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whose time of life is distinguished by feebleness in body and mind, by ignorance or very limited knowledge, by meaner exertions, pursuits and pleasures: so a saint in heaven differs from a saint in this world. Many things belonging to infancy are laid aside in riper years: and many things, the saint, who is admitted into heaven, lays down with his mortal state, that accord not with the perfection on which he enters. That which is essential to our usefulness, perfection and enjoyment in life is, or ought to be, principally attended to and preferred and acquired, in the beginning of our days; is, or ought to be, the object of parental study and early education: just so, in the present state, this infancy of being, Christians ought chiefly to regard, and to prepare for, the maturity of existence, in the regions of perfection and felicity: Christians ought chiefly to be reminded of the virtues and graces by which they are meet for the inheritance of the saints in light, and which they carry with them into heaven. Now, that which constitutes, at once, the perfection and the bliss of the heavenly state, is this charity which I am describing and recommending. I shew you, therefore, the better way, the way of higher excellence, the chief object of your desire and pursuit. Whatever other things are to be valued by you and desired and attained, follow after charity.
All this, I trust, you perceive, is suggested by the text, or contained in it; " When I w was a child I spake as a child, I understood "as a child, but when I became a man I put "away childish things."
By this contrasted view of the present and future state, we are led to much useful and comfortable reflection and meditation. According to the various characters of men, in xelation to the state of the blefied in heaven, instruction, expostulation, reproof, may be necessary; or direction, encouragement and consolation. It is indeed previously supposed that the faith of the apostle is also ours. It is to those who believe there is a tyate of perfection and felicity, we address ourselves. The apostle mentions it as an indisputed truth; a matter, in admitting which all whom he addressed agreed, without the least hesitation: and, assuredly, the moment we
are convinced of the truth of Christianity, we can entertain no doubt that there is a state of perfection and felicity, reserved for the saints, greatly superior to their highest attainments and happiness on earth.
Shall we therefore proceed to lay the foundation of the practical observations and reflections, I referred to, by shewing, in some instances, that the future state of the faints is superior to their highest acquirements and bliss on earth, as mature age is to childhood?
To those only who believe in this future glorious state, the subject is agreeable and useful: to those only who believe, Christ is precious: but, all men have not faith. We live, alas! in a very licentious period, in which more openly, and more generally too, I fear, than in those that are past, men have set their mouths against the heavens, and spoken and written against the blessed revelation with which we are favoured, and its most important truths. It is necessary, therefore, to confirm and establish those who profess the faith of the Gospel, in the belief of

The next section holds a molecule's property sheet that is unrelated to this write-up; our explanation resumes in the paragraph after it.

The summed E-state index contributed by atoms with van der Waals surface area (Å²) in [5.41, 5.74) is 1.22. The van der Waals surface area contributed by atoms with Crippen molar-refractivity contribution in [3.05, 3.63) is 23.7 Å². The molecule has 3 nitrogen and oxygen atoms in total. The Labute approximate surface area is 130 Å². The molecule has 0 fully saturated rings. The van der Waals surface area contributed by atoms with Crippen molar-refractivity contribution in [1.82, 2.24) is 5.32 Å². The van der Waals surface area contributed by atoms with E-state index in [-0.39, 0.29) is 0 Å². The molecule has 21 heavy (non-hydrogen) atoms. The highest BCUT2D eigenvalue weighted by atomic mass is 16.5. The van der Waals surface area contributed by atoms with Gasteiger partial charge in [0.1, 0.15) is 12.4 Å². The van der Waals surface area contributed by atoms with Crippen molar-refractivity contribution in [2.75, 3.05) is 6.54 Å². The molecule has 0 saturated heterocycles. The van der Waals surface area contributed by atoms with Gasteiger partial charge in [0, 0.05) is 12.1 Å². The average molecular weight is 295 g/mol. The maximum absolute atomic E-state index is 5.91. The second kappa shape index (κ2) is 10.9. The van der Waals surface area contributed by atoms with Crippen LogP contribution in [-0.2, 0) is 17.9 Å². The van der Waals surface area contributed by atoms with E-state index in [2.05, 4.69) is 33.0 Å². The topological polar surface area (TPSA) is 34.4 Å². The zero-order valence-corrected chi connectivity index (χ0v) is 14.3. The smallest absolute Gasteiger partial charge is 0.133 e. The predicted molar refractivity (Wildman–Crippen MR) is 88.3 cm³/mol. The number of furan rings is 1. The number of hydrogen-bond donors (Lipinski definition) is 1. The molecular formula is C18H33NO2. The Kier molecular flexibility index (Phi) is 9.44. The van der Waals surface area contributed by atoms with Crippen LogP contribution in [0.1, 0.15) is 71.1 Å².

doctrines, doctrines, tbe most generally received, and the most fully proved. I address those who profess this faith. It is not to infidels, for their conviction and conversion, but to Christians, for their establishment and comfort, that we propose some of the principal evidences that there is a state of maturity \n perfection and bliss, beyond the grave.
My friends, for confirming your faith and hope of future bliss, turn your attention inward: your minds are capable of much improvement: how superior is education to nature, your present to your former attainments! you perceive in yourselves, and in others, the unfolding powers, the progressive improvement, of the soul. The presumption is, all the powers of the mind shall be unfolded: all the capacities of improvement, of perfection and bliss, shall be filled. Shall not the faculties that are unfolded in a man of learning, in those who have been educated with much study, which are originally as vigorous in others, never appear at all? The high attainments and enjoyments of science, confined to few, shall they never be experienced by many, of equally vigorous minds and worthy
chacharacters,but who neverhave been lighted by the lamp of learning? Questions of this kind are proposed with more advantage when we raise our thoughts to God, when we attend to the condition of humanity. Our Maker forms us to the love of excellence: " the righ"teous Lord loveth righteousness." Yet the wicked are sometimes permitted to prosper, the worthy to be depressed and persecuted. Shall it always be thus? The belief of the perfections and government of God, is, in effect, the faith of a future slate.
In this faith we are confirmed, by our love of existence, our horror at dissolution; by our moral feelings, by the misgivings of heart in those who depart from truth, justice and humanity; by the serenity, self-satisfaction and confidence, of those who have done and suffered, generously and boldly, in the cause of truth, justice and humanity. Are not these the testimonies of nature, or of the God of our nature, the Governor of the world, that there is a future state? that a state of higher perfection and happiness is naturally expected?